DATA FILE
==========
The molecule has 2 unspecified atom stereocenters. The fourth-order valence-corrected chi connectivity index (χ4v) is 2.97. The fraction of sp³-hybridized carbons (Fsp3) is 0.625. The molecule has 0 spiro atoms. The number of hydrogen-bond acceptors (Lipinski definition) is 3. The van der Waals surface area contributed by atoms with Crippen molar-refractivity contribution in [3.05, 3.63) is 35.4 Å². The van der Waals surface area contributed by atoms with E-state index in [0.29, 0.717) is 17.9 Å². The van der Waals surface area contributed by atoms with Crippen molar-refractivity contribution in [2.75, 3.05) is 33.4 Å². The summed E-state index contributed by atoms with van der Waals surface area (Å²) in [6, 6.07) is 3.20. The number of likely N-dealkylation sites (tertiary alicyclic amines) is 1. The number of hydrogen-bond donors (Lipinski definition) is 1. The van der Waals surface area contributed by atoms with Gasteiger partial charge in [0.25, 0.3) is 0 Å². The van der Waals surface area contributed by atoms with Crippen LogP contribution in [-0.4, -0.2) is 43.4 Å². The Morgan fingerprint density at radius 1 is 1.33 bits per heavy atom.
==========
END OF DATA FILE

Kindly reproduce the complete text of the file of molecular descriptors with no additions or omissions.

The molecule has 2 unspecified atom stereocenters. The fourth-order valence-corrected chi connectivity index (χ4v) is 2.97. The fraction of sp³-hybridized carbons (Fsp3) is 0.625. The molecule has 0 spiro atoms. The number of hydrogen-bond acceptors (Lipinski definition) is 3. The van der Waals surface area contributed by atoms with Crippen molar-refractivity contribution in [3.05, 3.63) is 35.4 Å². The van der Waals surface area contributed by atoms with E-state index in [0.29, 0.717) is 17.9 Å². The van der Waals surface area contributed by atoms with Crippen molar-refractivity contribution in [2.75, 3.05) is 33.4 Å². The summed E-state index contributed by atoms with van der Waals surface area (Å²) in [6, 6.07) is 3.20. The number of likely N-dealkylation sites (tertiary alicyclic amines) is 1. The number of hydrogen-bond donors (Lipinski definition) is 1. The van der Waals surface area contributed by atoms with Gasteiger partial charge in [0.25, 0.3) is 0 Å². The van der Waals surface area contributed by atoms with Crippen LogP contribution in [-0.4, -0.2) is 43.4 Å². The Morgan fingerprint density at radius 1 is 1.33 bits per heavy atom.